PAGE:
How Domain-Driven Design brings business value


Here's the case for how Domain-Driven Design brings business value.

Engineers often express the value of Domain-Driven Design (DDD) in the terms of engineering, and not in the terms of value to the business.

Unlike graphical design or user experience design, software design is invisible. This makes it hard to understand its value.

As a business leader, you might not be particularly interested in the idiosyncrasies of DDD: how to build a shared language, or how to organise domain models in bounded contexts. It’s not that this work fails to bring business value, quite the opposite, but we rarely express the value this can bring to the business and its goals. This ultimately prevents the adoption of DDD and the design techniques we believe can help organisations be successful.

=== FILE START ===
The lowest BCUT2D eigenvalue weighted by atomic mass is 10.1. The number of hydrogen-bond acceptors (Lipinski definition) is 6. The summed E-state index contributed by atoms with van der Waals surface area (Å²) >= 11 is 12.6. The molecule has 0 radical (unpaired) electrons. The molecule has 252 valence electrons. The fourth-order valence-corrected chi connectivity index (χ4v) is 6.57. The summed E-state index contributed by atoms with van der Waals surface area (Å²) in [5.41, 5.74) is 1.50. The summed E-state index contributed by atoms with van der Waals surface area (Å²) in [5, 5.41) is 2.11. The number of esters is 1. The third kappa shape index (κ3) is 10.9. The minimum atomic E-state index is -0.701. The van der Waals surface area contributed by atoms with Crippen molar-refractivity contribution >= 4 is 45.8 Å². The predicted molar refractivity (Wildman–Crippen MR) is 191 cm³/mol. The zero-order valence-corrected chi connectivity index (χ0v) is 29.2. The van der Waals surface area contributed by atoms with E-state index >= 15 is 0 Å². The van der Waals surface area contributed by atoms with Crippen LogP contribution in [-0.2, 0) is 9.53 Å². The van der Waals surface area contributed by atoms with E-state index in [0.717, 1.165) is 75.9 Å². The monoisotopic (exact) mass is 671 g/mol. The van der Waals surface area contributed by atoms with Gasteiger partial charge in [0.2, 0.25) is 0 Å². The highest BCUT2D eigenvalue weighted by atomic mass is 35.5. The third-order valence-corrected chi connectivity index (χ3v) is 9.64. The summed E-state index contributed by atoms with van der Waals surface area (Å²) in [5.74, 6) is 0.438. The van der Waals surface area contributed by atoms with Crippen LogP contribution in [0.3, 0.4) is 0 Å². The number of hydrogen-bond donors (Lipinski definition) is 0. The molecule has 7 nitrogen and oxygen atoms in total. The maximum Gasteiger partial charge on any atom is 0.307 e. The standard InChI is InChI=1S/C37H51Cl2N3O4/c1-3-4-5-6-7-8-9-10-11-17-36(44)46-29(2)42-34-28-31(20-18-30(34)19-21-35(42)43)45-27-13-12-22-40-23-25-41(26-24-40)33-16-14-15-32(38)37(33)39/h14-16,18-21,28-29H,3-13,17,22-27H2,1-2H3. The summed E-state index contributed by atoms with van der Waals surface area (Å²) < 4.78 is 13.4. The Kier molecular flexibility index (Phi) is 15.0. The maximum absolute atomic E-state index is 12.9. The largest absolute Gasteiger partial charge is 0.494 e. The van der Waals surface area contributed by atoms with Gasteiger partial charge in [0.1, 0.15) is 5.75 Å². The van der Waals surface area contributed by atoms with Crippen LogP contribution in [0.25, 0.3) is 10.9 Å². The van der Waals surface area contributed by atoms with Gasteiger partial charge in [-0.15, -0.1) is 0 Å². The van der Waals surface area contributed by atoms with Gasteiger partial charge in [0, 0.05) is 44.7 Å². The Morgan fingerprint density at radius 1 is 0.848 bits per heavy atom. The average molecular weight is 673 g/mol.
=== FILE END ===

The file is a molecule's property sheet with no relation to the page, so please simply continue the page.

Of course, if a software system is better engineered with the help of DDD, engineers will be more productive when developing it, which ultimately is beneficial for the organisation. But there are more direct ways that DDD brings business value. We’ll highlight a few examples here.

DDD focuses design effort on long-term business goals

DDD is a deeply pragmatic discipline. It recognises that design effort is a limited resource that should be deployed appropriately. DDD doesn’t impose hard rules for engineering everything to perfection. Instead, it says, let’s invest in better design where we believe it's advantageous. If we discover that, for example, a new component isn’t going to change much in the future, we will not invest in a more intricate domain model with more flexibility. Instead, that design effort will be directed to something that will benefit more, such as a “Core domain” (a business activity that moves the needle). Many other software design disciplines treat all software equally, pushing for a perfect design everywhere, without understanding the bigger context of that component.